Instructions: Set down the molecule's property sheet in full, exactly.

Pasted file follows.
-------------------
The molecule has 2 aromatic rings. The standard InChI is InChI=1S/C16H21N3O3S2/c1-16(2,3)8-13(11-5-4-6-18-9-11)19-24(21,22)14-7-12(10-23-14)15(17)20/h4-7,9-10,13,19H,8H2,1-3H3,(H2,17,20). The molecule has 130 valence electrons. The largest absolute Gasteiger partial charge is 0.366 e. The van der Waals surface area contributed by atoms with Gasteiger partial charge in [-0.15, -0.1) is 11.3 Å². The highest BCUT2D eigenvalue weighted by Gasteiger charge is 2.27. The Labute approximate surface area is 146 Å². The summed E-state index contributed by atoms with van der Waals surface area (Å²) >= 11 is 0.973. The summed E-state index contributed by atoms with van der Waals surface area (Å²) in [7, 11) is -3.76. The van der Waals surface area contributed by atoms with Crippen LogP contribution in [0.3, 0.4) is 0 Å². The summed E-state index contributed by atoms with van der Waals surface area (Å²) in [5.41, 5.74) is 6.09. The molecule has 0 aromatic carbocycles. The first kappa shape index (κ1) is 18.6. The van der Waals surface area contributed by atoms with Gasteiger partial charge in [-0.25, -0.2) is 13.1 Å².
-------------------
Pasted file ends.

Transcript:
The molecule has 2 aromatic rings. The standard InChI is InChI=1S/C16H21N3O3S2/c1-16(2,3)8-13(11-5-4-6-18-9-11)19-24(21,22)14-7-12(10-23-14)15(17)20/h4-7,9-10,13,19H,8H2,1-3H3,(H2,17,20). The molecule has 130 valence electrons. The largest absolute Gasteiger partial charge is 0.366 e. The van der Waals surface area contributed by atoms with Gasteiger partial charge in [-0.15, -0.1) is 11.3 Å². The highest BCUT2D eigenvalue weighted by Gasteiger charge is 2.27. The Labute approximate surface area is 146 Å². The summed E-state index contributed by atoms with van der Waals surface area (Å²) >= 11 is 0.973. The summed E-state index contributed by atoms with van der Waals surface area (Å²) in [7, 11) is -3.76. The van der Waals surface area contributed by atoms with Crippen LogP contribution in [0.3, 0.4) is 0 Å². The summed E-state index contributed by atoms with van der Waals surface area (Å²) in [5.41, 5.74) is 6.09. The molecule has 0 aromatic carbocycles. The first kappa shape index (κ1) is 18.6. The van der Waals surface area contributed by atoms with Gasteiger partial charge in [-0.25, -0.2) is 13.1 Å².